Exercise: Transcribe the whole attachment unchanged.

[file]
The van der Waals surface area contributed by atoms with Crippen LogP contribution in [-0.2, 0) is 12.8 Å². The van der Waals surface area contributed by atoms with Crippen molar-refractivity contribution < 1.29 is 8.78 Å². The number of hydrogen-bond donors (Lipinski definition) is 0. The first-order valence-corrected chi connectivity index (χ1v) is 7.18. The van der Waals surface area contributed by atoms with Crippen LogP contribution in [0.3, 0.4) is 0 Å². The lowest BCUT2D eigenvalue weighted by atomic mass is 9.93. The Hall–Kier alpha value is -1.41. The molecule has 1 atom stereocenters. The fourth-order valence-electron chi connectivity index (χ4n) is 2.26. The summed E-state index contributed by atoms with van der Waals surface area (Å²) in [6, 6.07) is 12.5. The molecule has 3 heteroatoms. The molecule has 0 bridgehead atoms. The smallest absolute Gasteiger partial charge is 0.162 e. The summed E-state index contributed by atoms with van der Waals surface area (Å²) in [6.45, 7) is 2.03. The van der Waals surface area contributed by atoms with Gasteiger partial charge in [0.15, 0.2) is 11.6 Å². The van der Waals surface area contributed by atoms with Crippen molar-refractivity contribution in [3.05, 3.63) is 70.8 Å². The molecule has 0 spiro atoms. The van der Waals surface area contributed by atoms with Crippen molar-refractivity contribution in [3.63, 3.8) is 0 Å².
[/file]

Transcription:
The van der Waals surface area contributed by atoms with Crippen LogP contribution in [-0.2, 0) is 12.8 Å². The van der Waals surface area contributed by atoms with Crippen molar-refractivity contribution < 1.29 is 8.78 Å². The number of hydrogen-bond donors (Lipinski definition) is 0. The first-order valence-corrected chi connectivity index (χ1v) is 7.18. The van der Waals surface area contributed by atoms with Crippen LogP contribution in [0.3, 0.4) is 0 Å². The lowest BCUT2D eigenvalue weighted by atomic mass is 9.93. The Hall–Kier alpha value is -1.41. The molecule has 1 atom stereocenters. The fourth-order valence-electron chi connectivity index (χ4n) is 2.26. The summed E-state index contributed by atoms with van der Waals surface area (Å²) in [6, 6.07) is 12.5. The molecule has 3 heteroatoms. The molecule has 0 bridgehead atoms. The smallest absolute Gasteiger partial charge is 0.162 e. The summed E-state index contributed by atoms with van der Waals surface area (Å²) in [6.45, 7) is 2.03. The van der Waals surface area contributed by atoms with Gasteiger partial charge in [0.15, 0.2) is 11.6 Å². The van der Waals surface area contributed by atoms with Crippen molar-refractivity contribution in [3.05, 3.63) is 70.8 Å². The molecule has 0 spiro atoms. The van der Waals surface area contributed by atoms with Crippen molar-refractivity contribution in [3.63, 3.8) is 0 Å².